“No one is going to move into a Westchester city only for an apartment unit,” he said. “They want a unique experience. They want culture and they want it at their doorstep. So, for a city to be successful, it is going to have to offer that unique experience within a stone’s throw away.”
White Plains Mayor Thomas Roach, who was the guest speaker at the March 23rd meeting of the Hudson Gateway Association of Realtors Commercial Investment Division, provided updates on a host of major projects in the development pipeline, including ongoing construction at Lennar Inc.’s 55 Bank St. apartment development near the White Plains train station and the redevelopment of the shuttered Westchester Pavilion into a mixed-use multifamily development. Other major projects in the planning stages include mixed-use development projects on Westchester Ave., adjacent to the Westchester shopping mall; on Post Road at the former Sholz car dealership parcel; as well as the redevelopment of the former AT&T building in Downtown White Plains and the planned redevelopment of the former White Plains Mall.
The mayor revealed at the CID event that requests for expression of interest in the White Plains Metro North train station area development project will go out in the next several weeks. The solicitation is an outgrowth of a study of the train station and adjacent city parcels financed by a $1-million grant from New York State.
The property that could be developed includes parcels adjacent to the Metro North White Plains station as well as the existing city-owned parking garage. After the solicitation, Mayor Roach said the city and interested parties will assess the market to determine what types of development would be viable. Afterwards, the city would then issue a Request for Proposals and eventually select a winning development proposal.
Mayor Roach said he hopes that the entire process will take about a year to select a winning bidder for the project. During his presentation at the CID meeting, the mayor said initial development possibilities would include street retail, multifamily development, as well as event-oriented space and some open space.
He added that in addition to the potential private development at city-owned parcels at or near the station, Metro North has also promised both near-term and long-term improvements to the White Plains station. Metro North was one of a host of stakeholders that participated in the state-funded study of the train station. Others included: Westchester County and the New York State Department of Transportation. He said that Metro North’s planned investment in the train station is based in large part on the city’s goal of making improvements in the area surrounding the station.
Mayor Roach said the future improvements and private investment at or near the train station “will change the perception of the city from people who only see it from the train,” he said. “It will be a huge benefit and it will improve the quality of life of people who live at that end of the city.”
He noted that urban renewal beginning in the 1960s and 1970s removed street retail from the three-block area beginning at the train station and running the length of the Galleria Mall until near Mamaroneck Avenue, thus creating an unsightly corridor from the station.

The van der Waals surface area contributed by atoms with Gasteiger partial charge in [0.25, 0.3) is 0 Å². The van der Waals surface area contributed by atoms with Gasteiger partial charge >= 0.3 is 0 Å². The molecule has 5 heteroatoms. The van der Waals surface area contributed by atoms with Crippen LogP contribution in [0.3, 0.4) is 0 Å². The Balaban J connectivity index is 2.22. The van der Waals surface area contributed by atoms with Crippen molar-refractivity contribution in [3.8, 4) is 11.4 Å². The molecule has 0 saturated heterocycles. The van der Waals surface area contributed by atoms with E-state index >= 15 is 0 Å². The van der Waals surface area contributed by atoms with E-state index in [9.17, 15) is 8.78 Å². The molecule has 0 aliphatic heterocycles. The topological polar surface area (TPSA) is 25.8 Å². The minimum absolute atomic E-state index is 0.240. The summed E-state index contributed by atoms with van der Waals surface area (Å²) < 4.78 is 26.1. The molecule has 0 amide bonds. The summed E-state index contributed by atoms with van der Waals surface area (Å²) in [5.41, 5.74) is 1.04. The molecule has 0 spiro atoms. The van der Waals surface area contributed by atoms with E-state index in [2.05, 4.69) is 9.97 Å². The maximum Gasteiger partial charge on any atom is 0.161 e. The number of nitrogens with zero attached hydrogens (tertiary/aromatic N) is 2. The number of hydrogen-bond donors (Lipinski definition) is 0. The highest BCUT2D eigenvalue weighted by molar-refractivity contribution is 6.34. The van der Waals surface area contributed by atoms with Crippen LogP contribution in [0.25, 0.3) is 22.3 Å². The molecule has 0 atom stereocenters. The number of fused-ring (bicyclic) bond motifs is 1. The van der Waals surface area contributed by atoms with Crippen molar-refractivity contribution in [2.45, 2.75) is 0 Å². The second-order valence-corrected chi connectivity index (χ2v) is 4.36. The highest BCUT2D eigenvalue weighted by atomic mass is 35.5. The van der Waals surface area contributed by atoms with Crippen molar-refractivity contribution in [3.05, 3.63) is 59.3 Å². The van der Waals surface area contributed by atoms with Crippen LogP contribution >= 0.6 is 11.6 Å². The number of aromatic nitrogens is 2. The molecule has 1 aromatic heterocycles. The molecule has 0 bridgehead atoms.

The mayor said that the future development and improvements will also relieve the “chaos” that now exists by the train station with taxi-cabs, corporate shuttles etc. that now line up there, particularly at peak commuter periods.
At a meeting of the Building Owners and Managers Association on April 13th, Yonkers Mayor Mike Spano, New Rochelle Mayor Noam Bramson and White Plains Mayor Roach listed some of the impressive projects that will help revitalize their respective downtown districts, but also discussed the challenges they believe their cities will need to overcome in the years ahead.
Each mayor had a different take on the challenges they face in the next five to 10 years. Mayor Spano said that Yonkers and other municipalities in New York will continue to struggle with keeping their budgets in line and in conformance with the state’s 2% tax cap. Mayor Roach said his city’s biggest challenge will be how it can promote and foster the addition of affordable housing stock to its inventory while development costs continue to go higher.
Mayor Bramson said there was a “polarized reaction” when the first new high-rise buildings were erected in the City of New Rochelle. Since then, the city has successfully adopted a new downtown master plan, rezoning and expedited approval process that has met with overwhelming public support and has prompted significant investor interest.
He said the city must continue to work “to create a climate in which all people feel they benefit from these changes, recognizing an enhanced tax base, a broader range of goods and services and an opportunity for our kids and our grandkids to find a place where they can live and want to live.”
Bramson also said that the extent of the development boom in the Queen City and other cities and municipalities in Westchester is contingent on a healthy national economy.
“I am kept up at night by fears of the overall national economy,” Mayor Bramson said, noting that his administration first took office in New Rochelle just as the “Great Recession” took hold in 2007-2008. “You can have the greatest plan in the world, you can have the greatest team executing that plan, but if the economic circumstances are not right, nothing is going to happen,” Mayor Bramson said.
He later added, “I very much hope that we will have enough of a window, you know two, three, four or five years. We don’t need a blazing economy, we just need a good enough economy during that period of time to get a chance to execute on our plans.”